When you were a kid, what did you want to be when you grew up? Is that what you are now? Is it still what you want to be? Choosing a career path can be a daunting decision, as it will affect just about every aspect of your life down the line: not only what you do for a living, but what you can afford to do in your free time, who you meet in your life, and what sort of skill set you end up forming and using to solve problems all across your life.
Complicating matters is the fact that a job’s salary does not always correlate with how gratifying it is as a profession. Some high-paying jobs are absolutely soul-crushing due to unpleasant work, overtaxing schedules and commutes, or toxic work environments. Even identifying a gratifying and well-paying career path does not guarantee you’ll be able to land such a job. Numerous potential career paths have been expunged due to the aspirant’s lack of talent or failure to find sufficient network connections in the field. Resources are available online, such as this one, that can help you predict some of these factors to a degree, but this is still a long way from actually getting you the career path that will satisfy you in your life.
Psychiatrists who have psychoanalyzed the unemployed, underemployed, and generally dissatisfied have been able to identify three major factors that lead to a person being satisfied with their chosen profession, independent of wages earned.
1.Autonomy– The ability to make decisions and act independently. Just about every job out there is going to answer to a boss, but certain jobs allow a greater degree of freedom than others. A person needs to feel like they are, even to a small degree, in control of what goes on around them. This is why “micro-managing” is such a disruptive and disliked practice among employees.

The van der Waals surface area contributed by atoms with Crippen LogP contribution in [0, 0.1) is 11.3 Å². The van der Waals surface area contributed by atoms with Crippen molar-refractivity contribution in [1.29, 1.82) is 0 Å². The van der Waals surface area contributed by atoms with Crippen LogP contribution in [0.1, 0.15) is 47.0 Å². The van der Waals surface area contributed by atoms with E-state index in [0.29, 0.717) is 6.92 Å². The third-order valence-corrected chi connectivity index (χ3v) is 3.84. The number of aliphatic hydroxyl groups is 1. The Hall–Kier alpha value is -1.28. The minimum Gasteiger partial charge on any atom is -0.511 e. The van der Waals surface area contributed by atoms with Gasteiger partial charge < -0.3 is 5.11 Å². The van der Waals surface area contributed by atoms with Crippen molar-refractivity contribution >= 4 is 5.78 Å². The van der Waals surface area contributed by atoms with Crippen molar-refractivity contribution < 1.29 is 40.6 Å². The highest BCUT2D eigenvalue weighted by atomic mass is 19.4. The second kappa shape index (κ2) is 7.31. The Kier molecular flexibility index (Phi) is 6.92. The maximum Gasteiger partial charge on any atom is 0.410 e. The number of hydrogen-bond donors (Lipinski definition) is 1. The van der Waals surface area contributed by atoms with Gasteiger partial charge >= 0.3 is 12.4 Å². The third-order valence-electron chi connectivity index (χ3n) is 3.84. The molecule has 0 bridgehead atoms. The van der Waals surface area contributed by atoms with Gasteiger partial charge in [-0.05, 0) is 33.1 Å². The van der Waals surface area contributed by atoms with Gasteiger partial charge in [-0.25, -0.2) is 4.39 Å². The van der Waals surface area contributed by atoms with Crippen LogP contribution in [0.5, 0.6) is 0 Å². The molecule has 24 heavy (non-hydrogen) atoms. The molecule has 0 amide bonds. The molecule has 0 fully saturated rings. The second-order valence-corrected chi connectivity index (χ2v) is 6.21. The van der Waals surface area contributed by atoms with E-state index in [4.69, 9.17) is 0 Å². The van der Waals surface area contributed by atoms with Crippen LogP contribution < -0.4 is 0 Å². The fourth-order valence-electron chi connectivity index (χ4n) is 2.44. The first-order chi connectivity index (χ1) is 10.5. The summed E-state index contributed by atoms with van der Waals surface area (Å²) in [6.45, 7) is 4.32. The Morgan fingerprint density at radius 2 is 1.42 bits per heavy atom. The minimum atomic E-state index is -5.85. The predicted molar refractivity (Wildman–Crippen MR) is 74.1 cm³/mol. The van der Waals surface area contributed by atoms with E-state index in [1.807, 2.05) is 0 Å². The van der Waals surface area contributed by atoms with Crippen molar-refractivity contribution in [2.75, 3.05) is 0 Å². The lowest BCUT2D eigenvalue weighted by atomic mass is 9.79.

2.Variety– Practice may make perfect, but too much repetition leads to regretting one’s career choice. If you’re the type that gets bored easily, you may be especially unsatisfied with a highly repetitive job, and be happier in a position where your assignments, environment, and short-term goals are more subject to change.
3.Impact– Just as a person needs to feel like they have a certain ability to make decisions, they need to feel like those decisions have tangible consequences. If you spend a great deal of time and effort on something, only to have the results of your work easily marginalized, forgotten, or undone, it’s only a matter of time before you start wondering what point there is to you doing it in the first place.
These factors have proven fairly universal among all those surveyed, but the degree to which they are important varies from person to person. Some people crave variety and new experiences more often than others, some people have a greater drive to impact the world around them, and some people rankle at having their decisions made for them harder than others. This is where a job’s wage comes in.
These three factors are important not just in a person’s professional life, but in the sum of their whole life. If your career doesn’t afford you enough of one or more of them, you can still find satisfaction in your life if your life outside your job supplies them. In many cases, that means you must earn enough money to be able to afford to do the things that make you happy, in the ways that your job does not.